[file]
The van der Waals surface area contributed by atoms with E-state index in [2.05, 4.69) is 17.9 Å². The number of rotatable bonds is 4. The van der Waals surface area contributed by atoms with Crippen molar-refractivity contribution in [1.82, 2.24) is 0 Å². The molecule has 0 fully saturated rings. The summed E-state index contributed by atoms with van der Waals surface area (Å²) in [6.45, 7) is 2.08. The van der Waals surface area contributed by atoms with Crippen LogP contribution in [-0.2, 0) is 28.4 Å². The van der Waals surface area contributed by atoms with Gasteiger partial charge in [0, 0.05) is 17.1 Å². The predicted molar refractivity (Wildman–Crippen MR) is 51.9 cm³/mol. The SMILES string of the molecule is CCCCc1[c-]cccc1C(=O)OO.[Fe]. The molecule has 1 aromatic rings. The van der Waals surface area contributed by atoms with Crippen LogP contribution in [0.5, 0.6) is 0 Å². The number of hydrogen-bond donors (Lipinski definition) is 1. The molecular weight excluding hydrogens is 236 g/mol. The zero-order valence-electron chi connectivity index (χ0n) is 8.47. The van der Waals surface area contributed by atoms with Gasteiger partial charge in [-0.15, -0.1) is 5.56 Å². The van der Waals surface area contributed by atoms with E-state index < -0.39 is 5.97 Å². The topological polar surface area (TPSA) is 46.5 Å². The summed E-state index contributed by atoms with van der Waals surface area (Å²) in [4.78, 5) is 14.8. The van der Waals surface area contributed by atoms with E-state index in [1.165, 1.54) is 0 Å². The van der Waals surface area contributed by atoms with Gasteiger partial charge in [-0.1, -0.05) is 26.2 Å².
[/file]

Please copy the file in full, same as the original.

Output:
The van der Waals surface area contributed by atoms with E-state index in [2.05, 4.69) is 17.9 Å². The number of rotatable bonds is 4. The van der Waals surface area contributed by atoms with Crippen molar-refractivity contribution in [1.82, 2.24) is 0 Å². The molecule has 0 fully saturated rings. The summed E-state index contributed by atoms with van der Waals surface area (Å²) in [6.45, 7) is 2.08. The van der Waals surface area contributed by atoms with Crippen LogP contribution in [-0.2, 0) is 28.4 Å². The van der Waals surface area contributed by atoms with Gasteiger partial charge in [0, 0.05) is 17.1 Å². The predicted molar refractivity (Wildman–Crippen MR) is 51.9 cm³/mol. The SMILES string of the molecule is CCCCc1[c-]cccc1C(=O)OO.[Fe]. The molecule has 1 aromatic rings. The van der Waals surface area contributed by atoms with Crippen LogP contribution in [0.5, 0.6) is 0 Å². The number of hydrogen-bond donors (Lipinski definition) is 1. The molecular weight excluding hydrogens is 236 g/mol. The zero-order valence-electron chi connectivity index (χ0n) is 8.47. The van der Waals surface area contributed by atoms with Gasteiger partial charge in [-0.15, -0.1) is 5.56 Å². The van der Waals surface area contributed by atoms with E-state index < -0.39 is 5.97 Å². The topological polar surface area (TPSA) is 46.5 Å². The summed E-state index contributed by atoms with van der Waals surface area (Å²) in [4.78, 5) is 14.8. The van der Waals surface area contributed by atoms with E-state index in [1.165, 1.54) is 0 Å². The van der Waals surface area contributed by atoms with Gasteiger partial charge in [-0.1, -0.05) is 26.2 Å².